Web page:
Ivan Gundulić was the most prominent Croatian Baroque poet from the Republic of Ragusa. His work embodies central characteristics of Roman Catholic Counter-Reformation: religious fervor, insistence on "vanity of this world" and zeal in opposition to infidels. Gundulić's major works—the epic poem Osman, the pastoral play Dubravka, and the religious poem Tears of the Prodigal Son (based on the Parable of the Prodigal Son) are examples of Baroque stylistic richness and, frequently, rhetorical excess.
Gundulić's most influential work is Osman, where he presents the contrasts between Christianity and Islam, Europe and the Turks, West and East, and what he viewed as freedom and slavery. Osman had 20 cantos, but the 14th and the 15th were never found, although they were reconstructed in the 19th century by Petar Ignjat Sorkočević-Crijević (1749–1826), a direct descendant of Gundulić (his maternal grandmother Nikoleta Gundulić was Šišmundo Gundulić's daughter). Modern studies of his work have been dominated by a contemporary reappraisal of is poetry; firstly from an aesthetic sensibility which compares unfavourably with Torquato Tasso, and secondly his impact in the final standardisation of the Croatian language which was overwhelming. By presenting the contrast of struggle between Christianity and Islam, Gundulić continued Marko Marulić's glorification of the fights against the invading Ottoman Turks. Besides magnifying Slavdom and the battles against the conquerors, Gundulić described the life of the Ottoman sultan Osman II. Gundulić constantly reminds the reader of the wheel of fortune and how the world is transient.
“The wheel of fortune, goes round and round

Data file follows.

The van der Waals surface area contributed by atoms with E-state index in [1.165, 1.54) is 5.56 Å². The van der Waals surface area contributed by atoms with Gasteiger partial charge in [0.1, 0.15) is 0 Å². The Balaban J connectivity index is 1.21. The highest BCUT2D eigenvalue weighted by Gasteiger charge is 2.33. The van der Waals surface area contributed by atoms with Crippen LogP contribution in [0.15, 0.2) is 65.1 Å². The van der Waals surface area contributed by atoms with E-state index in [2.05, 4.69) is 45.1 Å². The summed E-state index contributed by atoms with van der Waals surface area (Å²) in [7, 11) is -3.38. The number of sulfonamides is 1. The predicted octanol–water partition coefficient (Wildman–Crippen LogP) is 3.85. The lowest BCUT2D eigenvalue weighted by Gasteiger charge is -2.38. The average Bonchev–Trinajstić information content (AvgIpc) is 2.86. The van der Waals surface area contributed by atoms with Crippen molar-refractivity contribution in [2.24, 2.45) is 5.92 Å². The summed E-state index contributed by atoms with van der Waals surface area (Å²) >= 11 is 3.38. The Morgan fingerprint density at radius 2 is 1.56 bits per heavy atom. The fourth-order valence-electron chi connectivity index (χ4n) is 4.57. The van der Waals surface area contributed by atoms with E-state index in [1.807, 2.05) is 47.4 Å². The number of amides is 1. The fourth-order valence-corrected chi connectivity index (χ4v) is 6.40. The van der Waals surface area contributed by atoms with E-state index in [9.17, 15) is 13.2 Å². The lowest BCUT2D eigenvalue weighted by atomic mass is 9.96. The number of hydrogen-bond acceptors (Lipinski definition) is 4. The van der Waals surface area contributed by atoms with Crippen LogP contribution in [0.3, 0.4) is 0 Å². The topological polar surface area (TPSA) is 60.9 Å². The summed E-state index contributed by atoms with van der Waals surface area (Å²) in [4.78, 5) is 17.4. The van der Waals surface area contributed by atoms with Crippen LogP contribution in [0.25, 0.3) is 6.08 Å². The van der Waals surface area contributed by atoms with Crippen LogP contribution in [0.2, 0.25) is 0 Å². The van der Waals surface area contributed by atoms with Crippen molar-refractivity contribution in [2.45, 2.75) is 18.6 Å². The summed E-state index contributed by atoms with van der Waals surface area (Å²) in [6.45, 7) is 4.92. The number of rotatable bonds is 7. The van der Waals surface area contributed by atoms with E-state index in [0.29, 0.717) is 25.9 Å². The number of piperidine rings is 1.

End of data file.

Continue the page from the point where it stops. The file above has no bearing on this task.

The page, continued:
It never stops, it seems bound.
Who’s been up, now falls down by
Who was down, now flying high.”
But it is notable that that sultan is present sympathetically, with dignity and respect; and the hero isn't Croatian but a Polish king emphasising Slavic brotherhood.
As ever, there is a tragic story regarding Croatia. Bartul Kašić was Jesuit clergyman and grammarian during the Counter-Reformation. As a gifted and industrious pupil, he was sent to further studies in Rome in 1593, where he joined the Society of Jesus in 1595. He started teaching Croatian in the Illyric Academy in Rome, which awakened his interest in the Croatian language. Since the Jesuits took care of the Christians in the Ottoman Empire and tried to teach in the local language, they needed an adequate textbook for working among the Croats. So Kašić wrote and published Institutionum linguae illyricae libri duo - The Structure of the Croatian Language in Two Books - in Rome in 1604. It was the first Croatian grammar. Perhaps I should get a copy...
Although he published several works of religious and instructive content and purpose, it is the translation of the bible which is most important and distressing. 1622, Kašić started translating the New Testament into the local Slavic vernacular . He submitted the entire translation in Rome in 1633 to obtain the approval for printing, but he encountered difficulties because some Croatians were against translations in that vernacular. The translation was eventually forbidden. Considering translations of the Bible to local languages had a crucial role in the creation of the standard languages of many peoples, the ban on Kašić's translation has been described by Josip Lisac as "the greatest catastrophe in the history of Croatian language". The preserved manuscripts were used to publish the translation, with detailed expert notes, in 2000.